Using data from 142 adults who completed a values survey and an experiential preference survey, Beyond the Purchase was able to determine the top five most appealing activities:
1. A day trip/weekend vacation
2. A dining experience
4. A concert
No Joke: 5 Guaranteed Ways to Increase Happiness. We have no idea if these things will work but most of them look fun to try and all of them are small and immediate enough to take a chance with.
Art, Sound and Performance
The Tanks: Art in Action opened Tate Modern’s new performance art space this week including Suzanne Lacey: Crystal Quilt long luxurious soundscape of women talking about being about life, living, love and relationships at an age when they are…
“not old – ripening…”
Tate Magic Ball is a fun app that you shake to get different selections from the Tate collection based on a complicated algorithm of where you are, weather conditions, time of day and ambient noise levels.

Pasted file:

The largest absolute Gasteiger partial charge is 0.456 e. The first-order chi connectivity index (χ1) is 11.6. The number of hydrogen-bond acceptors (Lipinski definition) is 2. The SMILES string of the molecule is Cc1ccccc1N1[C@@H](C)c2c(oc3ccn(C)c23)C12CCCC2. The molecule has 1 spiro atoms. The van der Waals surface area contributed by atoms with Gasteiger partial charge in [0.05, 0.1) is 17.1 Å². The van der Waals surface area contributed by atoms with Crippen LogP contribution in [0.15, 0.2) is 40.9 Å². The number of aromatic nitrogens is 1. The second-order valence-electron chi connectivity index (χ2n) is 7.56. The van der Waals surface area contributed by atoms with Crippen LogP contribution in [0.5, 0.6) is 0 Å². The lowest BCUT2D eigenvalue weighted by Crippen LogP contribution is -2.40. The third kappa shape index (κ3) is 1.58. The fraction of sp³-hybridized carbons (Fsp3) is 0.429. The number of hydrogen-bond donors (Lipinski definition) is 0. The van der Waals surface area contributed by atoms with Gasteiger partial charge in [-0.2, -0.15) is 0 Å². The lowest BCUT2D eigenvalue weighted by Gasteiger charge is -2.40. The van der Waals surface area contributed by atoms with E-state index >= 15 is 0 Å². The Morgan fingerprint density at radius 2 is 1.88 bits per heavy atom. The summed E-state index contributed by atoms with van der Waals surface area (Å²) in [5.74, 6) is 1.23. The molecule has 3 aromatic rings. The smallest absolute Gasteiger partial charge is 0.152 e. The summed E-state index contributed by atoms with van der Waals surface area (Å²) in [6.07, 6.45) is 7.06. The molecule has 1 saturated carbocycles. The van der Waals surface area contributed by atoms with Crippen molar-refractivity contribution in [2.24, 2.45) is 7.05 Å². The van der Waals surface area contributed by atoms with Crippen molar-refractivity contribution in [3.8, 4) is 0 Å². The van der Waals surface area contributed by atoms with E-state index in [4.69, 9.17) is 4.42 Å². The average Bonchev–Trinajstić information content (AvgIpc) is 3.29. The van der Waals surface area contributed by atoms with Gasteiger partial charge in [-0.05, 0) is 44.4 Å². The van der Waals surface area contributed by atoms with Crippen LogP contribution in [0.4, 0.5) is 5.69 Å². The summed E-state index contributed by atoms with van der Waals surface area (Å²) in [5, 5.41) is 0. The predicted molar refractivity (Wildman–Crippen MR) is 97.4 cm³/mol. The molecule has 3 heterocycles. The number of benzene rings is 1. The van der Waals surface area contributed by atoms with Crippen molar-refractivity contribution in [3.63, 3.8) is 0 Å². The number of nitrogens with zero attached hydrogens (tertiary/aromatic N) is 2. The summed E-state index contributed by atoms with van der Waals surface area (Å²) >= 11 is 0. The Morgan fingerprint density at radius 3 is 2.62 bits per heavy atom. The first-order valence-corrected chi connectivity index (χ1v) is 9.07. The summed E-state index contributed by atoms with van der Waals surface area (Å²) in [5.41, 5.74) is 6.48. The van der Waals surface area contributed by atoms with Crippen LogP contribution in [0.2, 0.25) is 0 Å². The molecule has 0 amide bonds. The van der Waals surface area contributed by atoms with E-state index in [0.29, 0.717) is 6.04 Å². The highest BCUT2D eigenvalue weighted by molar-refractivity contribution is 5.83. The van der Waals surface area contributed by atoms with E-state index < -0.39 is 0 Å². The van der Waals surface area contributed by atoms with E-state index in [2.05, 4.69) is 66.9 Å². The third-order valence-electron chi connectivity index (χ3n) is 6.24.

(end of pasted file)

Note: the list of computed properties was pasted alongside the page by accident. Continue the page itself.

Deborah Warner and Fiona Shaw’s Peace Camp is only live for 3 days around coastal locations around the UK this weekend, but you can download and enjoy Mel Mercier’s 70minute love poetry soundscape from their website.
Graeme Miller’s new sound show On Air sounds exciting and fresh way to experience the city:
a durational site-specific radio broadcast that compacts the elements of local radio into a simple poetic system. Graeme Miller will create a continuous commentary on the everyday life of Exhibition Road for nine days from 28 July to 6 August 2012.
This is part of the bigger Cultural Olympiad project On Exhibition Road…
a place for Londoners and visitors alike to unwind and recharge during London 2012 with games from the vintage collection at the V&A or readings from ROAD STORIES, a compendium of specially commissioned short stories by well-known authors and music and exhibitions.
Art and the Pursuit of Happiness Further away Londoners, artists Balasbas and Sonio, the Pinoy sense of happiness is best captured in the everyday communal rituals of the streets, soundtracked by the charivari of gossip, intoxicated banter and laughter.In their shared humility and lack of any artistic pretense, both artists map out for us a path to unencumbered happiness in the virtues of contentment and simplicity in their Makati City exhibition.
And we couldn’t resist posting this story about A Shortcut To Happiness, a new Roger Hall play in touring New Zealand with our old acting colleagues Alison Quigan and Stuart Devinie. Apparently…